We return now to the question we started with: is it possible for a man to see the world with sober eyes when he believes himself to have been wronged by it? In other words, is it possible for a man to live with an attitude of forgiveness?
Not only is it possible, it is necessary. And it is glorious.
It is glorious because it is only possible when we tap into the holy eyes that God has given us to see His world as it truly is, and to see beyond what appears to be in order to set our sights on what ought to be. Forgiveness is glorious precisely because it reminds us of all of those things that we are so prone to easily forget. It keeps our eyes sober in a world drunk on its own esteem.
The world tells us that everything that happens to us here is somehow about us. If someone betrays you, it's because, well, you're just betray-able. Something is fundamentally wrong with you. If someone doesn't like you, it's because you're unlikable. If someone rejects you, you're just not worthy of them. And so the world tries to program us to always be questioning ourselves; if we are questioning ourselves, we cannot question our world.
So our eyes are turned inward, and our fragile hearts are set upon them. But an attitude of forgiveness decides ahead of time that this narrative of the world is not true. An attitude of forgiveness recognizes that not everything that happens to us is about us. In fact, quite a bit of it isn't. Most of the things that happen in the world are a reflection of our collective fallenness, not our personal insufficiencies. In forgiveness, we reject the idea that we must obsess over our "failures" and constantly be evaluating ourselves, and we turn our energies instead toward the world.
Which means that in forgiveness, we are able truly to engage what is happening here. We are able to encounter it and embrace it and step in and do something about it.
The world tells us we ought to be angry, we ought to be bitter, we ought to be hurt by the things that happen to us. It wants us to spend our lives indignant, as though we deserve better. It's a quiet little deception, but an important one, because when we see through the world's distorted eyes, what we see in this image is a bigger version of ourselves. A more perfect one. One that is more worthy than it's being treated.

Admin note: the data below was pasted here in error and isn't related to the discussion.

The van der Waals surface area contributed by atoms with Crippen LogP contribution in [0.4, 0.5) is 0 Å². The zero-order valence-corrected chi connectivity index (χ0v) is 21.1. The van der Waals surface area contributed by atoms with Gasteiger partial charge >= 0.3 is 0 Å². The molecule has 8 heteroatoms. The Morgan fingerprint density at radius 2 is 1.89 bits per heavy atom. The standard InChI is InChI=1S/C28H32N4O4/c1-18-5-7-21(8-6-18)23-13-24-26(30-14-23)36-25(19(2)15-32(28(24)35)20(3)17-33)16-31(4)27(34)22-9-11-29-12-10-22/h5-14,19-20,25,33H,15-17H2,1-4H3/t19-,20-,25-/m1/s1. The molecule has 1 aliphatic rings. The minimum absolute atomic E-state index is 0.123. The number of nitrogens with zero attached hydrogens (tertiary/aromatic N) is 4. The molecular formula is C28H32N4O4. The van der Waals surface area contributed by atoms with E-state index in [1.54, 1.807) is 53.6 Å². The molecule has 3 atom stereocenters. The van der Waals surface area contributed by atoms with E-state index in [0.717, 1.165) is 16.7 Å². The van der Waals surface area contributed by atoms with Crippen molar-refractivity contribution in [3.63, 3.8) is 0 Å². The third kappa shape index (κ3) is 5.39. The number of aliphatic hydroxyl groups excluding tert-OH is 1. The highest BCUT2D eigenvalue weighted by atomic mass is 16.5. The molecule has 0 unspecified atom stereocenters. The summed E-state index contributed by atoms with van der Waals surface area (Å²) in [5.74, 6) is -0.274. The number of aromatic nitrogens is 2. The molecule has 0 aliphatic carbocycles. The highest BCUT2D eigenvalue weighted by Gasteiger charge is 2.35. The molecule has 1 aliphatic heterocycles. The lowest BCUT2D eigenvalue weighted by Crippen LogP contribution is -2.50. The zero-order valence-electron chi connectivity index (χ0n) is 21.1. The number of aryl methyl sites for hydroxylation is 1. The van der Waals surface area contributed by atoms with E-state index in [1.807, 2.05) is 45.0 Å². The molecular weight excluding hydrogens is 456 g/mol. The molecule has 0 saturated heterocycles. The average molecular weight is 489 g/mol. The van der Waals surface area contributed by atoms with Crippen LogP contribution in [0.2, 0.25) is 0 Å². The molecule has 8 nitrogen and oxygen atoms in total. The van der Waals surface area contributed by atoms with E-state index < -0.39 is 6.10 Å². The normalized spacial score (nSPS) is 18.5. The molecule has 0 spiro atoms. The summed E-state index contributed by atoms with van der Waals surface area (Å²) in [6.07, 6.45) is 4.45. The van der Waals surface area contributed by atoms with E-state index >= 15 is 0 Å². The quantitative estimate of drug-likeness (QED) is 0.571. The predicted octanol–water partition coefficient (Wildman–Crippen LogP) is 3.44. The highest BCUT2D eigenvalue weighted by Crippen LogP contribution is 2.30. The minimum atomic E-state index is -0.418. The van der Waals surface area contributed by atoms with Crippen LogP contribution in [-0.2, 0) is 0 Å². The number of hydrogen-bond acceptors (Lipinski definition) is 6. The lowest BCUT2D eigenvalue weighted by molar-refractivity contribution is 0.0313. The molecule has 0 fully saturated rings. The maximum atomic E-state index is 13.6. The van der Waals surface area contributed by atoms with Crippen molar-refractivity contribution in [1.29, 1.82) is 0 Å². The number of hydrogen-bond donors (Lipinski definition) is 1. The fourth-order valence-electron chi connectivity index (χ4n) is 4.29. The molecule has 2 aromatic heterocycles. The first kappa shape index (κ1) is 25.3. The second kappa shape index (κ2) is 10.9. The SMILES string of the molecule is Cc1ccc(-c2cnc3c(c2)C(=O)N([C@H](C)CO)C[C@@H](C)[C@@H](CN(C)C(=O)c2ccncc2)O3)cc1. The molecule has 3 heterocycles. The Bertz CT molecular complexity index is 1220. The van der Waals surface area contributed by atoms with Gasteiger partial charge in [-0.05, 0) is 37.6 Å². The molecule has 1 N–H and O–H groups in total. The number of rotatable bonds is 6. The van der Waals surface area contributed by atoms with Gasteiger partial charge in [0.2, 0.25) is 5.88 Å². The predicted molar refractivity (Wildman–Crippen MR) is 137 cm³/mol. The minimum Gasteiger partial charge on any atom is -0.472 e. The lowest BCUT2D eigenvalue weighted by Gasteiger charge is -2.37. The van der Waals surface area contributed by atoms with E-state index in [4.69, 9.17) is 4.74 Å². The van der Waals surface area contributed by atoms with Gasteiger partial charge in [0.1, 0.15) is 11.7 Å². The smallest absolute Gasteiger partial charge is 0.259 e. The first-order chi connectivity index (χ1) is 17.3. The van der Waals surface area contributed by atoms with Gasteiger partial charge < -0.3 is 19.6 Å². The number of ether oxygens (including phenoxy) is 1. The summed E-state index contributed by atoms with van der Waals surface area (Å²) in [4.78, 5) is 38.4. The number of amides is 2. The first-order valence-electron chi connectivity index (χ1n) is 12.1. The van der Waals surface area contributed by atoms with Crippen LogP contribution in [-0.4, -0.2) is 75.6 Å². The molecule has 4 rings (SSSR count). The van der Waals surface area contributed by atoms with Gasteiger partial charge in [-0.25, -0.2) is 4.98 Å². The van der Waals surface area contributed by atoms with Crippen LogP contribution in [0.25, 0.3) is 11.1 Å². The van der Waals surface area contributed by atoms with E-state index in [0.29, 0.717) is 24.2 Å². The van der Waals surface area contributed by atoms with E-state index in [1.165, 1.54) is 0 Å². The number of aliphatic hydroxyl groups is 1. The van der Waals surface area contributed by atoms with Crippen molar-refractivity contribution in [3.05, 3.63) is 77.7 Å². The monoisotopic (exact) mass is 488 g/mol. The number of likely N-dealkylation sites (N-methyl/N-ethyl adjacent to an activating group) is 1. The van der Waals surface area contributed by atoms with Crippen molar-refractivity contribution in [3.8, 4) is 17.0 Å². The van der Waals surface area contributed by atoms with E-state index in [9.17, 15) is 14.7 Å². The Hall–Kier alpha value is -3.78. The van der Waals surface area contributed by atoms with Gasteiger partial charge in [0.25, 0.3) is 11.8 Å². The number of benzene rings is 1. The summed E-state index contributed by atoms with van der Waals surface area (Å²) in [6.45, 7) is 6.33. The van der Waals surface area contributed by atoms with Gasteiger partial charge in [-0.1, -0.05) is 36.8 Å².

But eyes of forgiveness keep our vision on what God intended all of creation to be. It helps us to constantly be seeing a better world, not a bigger self. We do deserve better, but eyes of forgiveness see that the better we deserve is in the restoration of creation, in the setting of the whole world right, not in getting vengeance or recognition or whatever for ourselves.
Forgiveness develops in us a posture of humility, for we see ourselves not as victims of a cruel and injust world, but as moving pieces in its brokenness, on the same path toward redemption as the rest of it. We see ourselves as fellow journeymen, with all the same proclivities as those it is easy to spite because they have hurt us. We see in ourselves the brokenness that we grieve in the world, and it doesn't set us above it, but puts our feet right down in the muck and the mud where we can truly engage with it and bring something holy, something God-pleasing, something glorious into it.
Something above the fray that hits below the belt, a gut punch right into the world's narratives that just aren't working for us.
Is it possible? It is. But we have to commit ourselves to this posture. We have to commit ourselves to developing an attitude of forgiveness that permeates everything that we do. We have to decide, ahead of time, not to buy the world's narratives, not to let ourselves get tangled in its weeds.
We have to know that no matter how we "feel," no matter what the world tries to tell us, no matter what it tries to sell us, we're all broken here together. And if we see brokenness first - before betrayal, before spite, before indignation - we can also see hope. And that's where we get the chance to do something glorious.
As human beings in the image of God with sober eyes to see the world.